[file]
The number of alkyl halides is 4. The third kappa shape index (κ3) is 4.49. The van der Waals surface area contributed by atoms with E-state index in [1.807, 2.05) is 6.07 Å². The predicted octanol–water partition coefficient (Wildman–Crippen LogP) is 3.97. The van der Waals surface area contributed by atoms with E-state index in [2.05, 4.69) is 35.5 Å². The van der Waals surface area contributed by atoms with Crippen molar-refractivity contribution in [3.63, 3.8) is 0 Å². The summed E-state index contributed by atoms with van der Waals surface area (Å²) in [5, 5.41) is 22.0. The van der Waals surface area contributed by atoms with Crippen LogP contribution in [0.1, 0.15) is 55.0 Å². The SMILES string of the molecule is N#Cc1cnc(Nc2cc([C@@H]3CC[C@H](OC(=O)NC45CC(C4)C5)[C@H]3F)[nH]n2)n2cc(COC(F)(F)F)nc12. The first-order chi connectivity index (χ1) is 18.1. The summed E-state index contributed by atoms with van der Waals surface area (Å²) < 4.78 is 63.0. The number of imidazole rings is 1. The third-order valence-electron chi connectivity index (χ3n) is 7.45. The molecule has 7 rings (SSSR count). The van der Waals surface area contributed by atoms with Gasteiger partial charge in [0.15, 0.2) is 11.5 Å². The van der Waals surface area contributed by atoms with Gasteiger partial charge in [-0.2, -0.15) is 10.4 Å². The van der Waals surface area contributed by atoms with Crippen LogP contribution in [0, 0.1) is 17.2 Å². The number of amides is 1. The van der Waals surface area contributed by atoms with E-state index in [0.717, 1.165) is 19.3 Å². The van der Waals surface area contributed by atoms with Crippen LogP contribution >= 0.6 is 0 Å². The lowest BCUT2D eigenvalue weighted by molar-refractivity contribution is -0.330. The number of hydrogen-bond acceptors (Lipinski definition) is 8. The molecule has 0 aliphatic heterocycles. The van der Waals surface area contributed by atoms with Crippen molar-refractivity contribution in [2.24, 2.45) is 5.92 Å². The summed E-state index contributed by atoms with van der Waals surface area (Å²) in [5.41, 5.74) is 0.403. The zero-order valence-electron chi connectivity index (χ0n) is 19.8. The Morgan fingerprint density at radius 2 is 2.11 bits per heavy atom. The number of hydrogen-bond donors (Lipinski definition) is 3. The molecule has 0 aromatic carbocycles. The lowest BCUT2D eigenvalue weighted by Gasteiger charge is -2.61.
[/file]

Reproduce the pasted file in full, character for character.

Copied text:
The number of alkyl halides is 4. The third kappa shape index (κ3) is 4.49. The van der Waals surface area contributed by atoms with E-state index in [1.807, 2.05) is 6.07 Å². The predicted octanol–water partition coefficient (Wildman–Crippen LogP) is 3.97. The van der Waals surface area contributed by atoms with E-state index in [2.05, 4.69) is 35.5 Å². The van der Waals surface area contributed by atoms with Crippen molar-refractivity contribution in [3.63, 3.8) is 0 Å². The summed E-state index contributed by atoms with van der Waals surface area (Å²) in [5, 5.41) is 22.0. The van der Waals surface area contributed by atoms with Crippen LogP contribution in [0.1, 0.15) is 55.0 Å². The SMILES string of the molecule is N#Cc1cnc(Nc2cc([C@@H]3CC[C@H](OC(=O)NC45CC(C4)C5)[C@H]3F)[nH]n2)n2cc(COC(F)(F)F)nc12. The first-order chi connectivity index (χ1) is 18.1. The summed E-state index contributed by atoms with van der Waals surface area (Å²) < 4.78 is 63.0. The number of imidazole rings is 1. The third-order valence-electron chi connectivity index (χ3n) is 7.45. The molecule has 7 rings (SSSR count). The van der Waals surface area contributed by atoms with Gasteiger partial charge in [0.15, 0.2) is 11.5 Å². The van der Waals surface area contributed by atoms with Gasteiger partial charge in [-0.2, -0.15) is 10.4 Å². The van der Waals surface area contributed by atoms with Crippen LogP contribution in [0, 0.1) is 17.2 Å². The number of amides is 1. The van der Waals surface area contributed by atoms with E-state index in [0.717, 1.165) is 19.3 Å². The van der Waals surface area contributed by atoms with Crippen LogP contribution >= 0.6 is 0 Å². The lowest BCUT2D eigenvalue weighted by molar-refractivity contribution is -0.330. The number of hydrogen-bond acceptors (Lipinski definition) is 8. The molecule has 0 aliphatic heterocycles. The van der Waals surface area contributed by atoms with Crippen molar-refractivity contribution in [2.24, 2.45) is 5.92 Å². The summed E-state index contributed by atoms with van der Waals surface area (Å²) in [5.41, 5.74) is 0.403. The zero-order valence-electron chi connectivity index (χ0n) is 19.8. The Morgan fingerprint density at radius 2 is 2.11 bits per heavy atom. The number of hydrogen-bond donors (Lipinski definition) is 3. The molecule has 0 aromatic carbocycles. The lowest BCUT2D eigenvalue weighted by Gasteiger charge is -2.61.